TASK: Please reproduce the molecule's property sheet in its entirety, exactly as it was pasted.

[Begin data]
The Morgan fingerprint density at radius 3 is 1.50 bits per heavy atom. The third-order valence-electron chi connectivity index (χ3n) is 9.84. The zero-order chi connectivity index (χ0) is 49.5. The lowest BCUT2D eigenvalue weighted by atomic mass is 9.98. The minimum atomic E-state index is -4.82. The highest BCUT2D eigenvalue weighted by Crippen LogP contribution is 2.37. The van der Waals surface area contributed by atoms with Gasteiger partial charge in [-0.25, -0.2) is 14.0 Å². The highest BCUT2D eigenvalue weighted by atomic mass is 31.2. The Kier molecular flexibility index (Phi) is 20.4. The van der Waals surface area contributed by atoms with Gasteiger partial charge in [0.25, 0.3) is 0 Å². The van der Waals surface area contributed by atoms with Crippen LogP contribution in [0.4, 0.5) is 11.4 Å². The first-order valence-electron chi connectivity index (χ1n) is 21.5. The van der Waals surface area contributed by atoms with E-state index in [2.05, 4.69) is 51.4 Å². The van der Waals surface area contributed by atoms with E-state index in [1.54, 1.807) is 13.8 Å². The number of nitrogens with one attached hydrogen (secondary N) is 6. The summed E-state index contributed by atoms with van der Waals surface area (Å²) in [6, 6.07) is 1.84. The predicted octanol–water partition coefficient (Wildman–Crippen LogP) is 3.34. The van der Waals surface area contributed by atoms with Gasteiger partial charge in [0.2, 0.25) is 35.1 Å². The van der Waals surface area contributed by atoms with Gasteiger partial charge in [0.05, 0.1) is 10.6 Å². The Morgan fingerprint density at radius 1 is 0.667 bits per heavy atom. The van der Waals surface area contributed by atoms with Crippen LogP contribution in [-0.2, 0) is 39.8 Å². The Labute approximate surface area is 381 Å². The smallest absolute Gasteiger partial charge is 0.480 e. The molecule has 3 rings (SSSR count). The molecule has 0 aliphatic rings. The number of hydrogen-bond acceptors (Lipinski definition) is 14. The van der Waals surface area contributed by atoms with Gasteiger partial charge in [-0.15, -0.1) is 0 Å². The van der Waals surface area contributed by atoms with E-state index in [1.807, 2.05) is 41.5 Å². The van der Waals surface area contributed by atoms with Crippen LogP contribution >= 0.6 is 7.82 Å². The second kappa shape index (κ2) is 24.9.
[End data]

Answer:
The Morgan fingerprint density at radius 3 is 1.50 bits per heavy atom. The third-order valence-electron chi connectivity index (χ3n) is 9.84. The zero-order chi connectivity index (χ0) is 49.5. The lowest BCUT2D eigenvalue weighted by atomic mass is 9.98. The minimum atomic E-state index is -4.82. The highest BCUT2D eigenvalue weighted by Crippen LogP contribution is 2.37. The van der Waals surface area contributed by atoms with Gasteiger partial charge in [-0.25, -0.2) is 14.0 Å². The highest BCUT2D eigenvalue weighted by atomic mass is 31.2. The Kier molecular flexibility index (Phi) is 20.4. The van der Waals surface area contributed by atoms with Gasteiger partial charge in [0.25, 0.3) is 0 Å². The van der Waals surface area contributed by atoms with Crippen LogP contribution in [0.4, 0.5) is 11.4 Å². The first-order valence-electron chi connectivity index (χ1n) is 21.5. The van der Waals surface area contributed by atoms with E-state index in [2.05, 4.69) is 51.4 Å². The van der Waals surface area contributed by atoms with E-state index in [1.54, 1.807) is 13.8 Å². The number of nitrogens with one attached hydrogen (secondary N) is 6. The summed E-state index contributed by atoms with van der Waals surface area (Å²) in [6, 6.07) is 1.84. The predicted octanol–water partition coefficient (Wildman–Crippen LogP) is 3.34. The van der Waals surface area contributed by atoms with Gasteiger partial charge in [0.2, 0.25) is 35.1 Å². The van der Waals surface area contributed by atoms with Gasteiger partial charge in [0.05, 0.1) is 10.6 Å². The Morgan fingerprint density at radius 1 is 0.667 bits per heavy atom. The van der Waals surface area contributed by atoms with Crippen LogP contribution in [-0.2, 0) is 39.8 Å². The Labute approximate surface area is 381 Å². The smallest absolute Gasteiger partial charge is 0.480 e. The molecule has 3 rings (SSSR count). The molecule has 0 aliphatic rings. The number of hydrogen-bond acceptors (Lipinski definition) is 14. The van der Waals surface area contributed by atoms with Gasteiger partial charge in [-0.15, -0.1) is 0 Å². The van der Waals surface area contributed by atoms with E-state index in [1.807, 2.05) is 41.5 Å². The van der Waals surface area contributed by atoms with Crippen LogP contribution >= 0.6 is 7.82 Å². The second kappa shape index (κ2) is 24.9.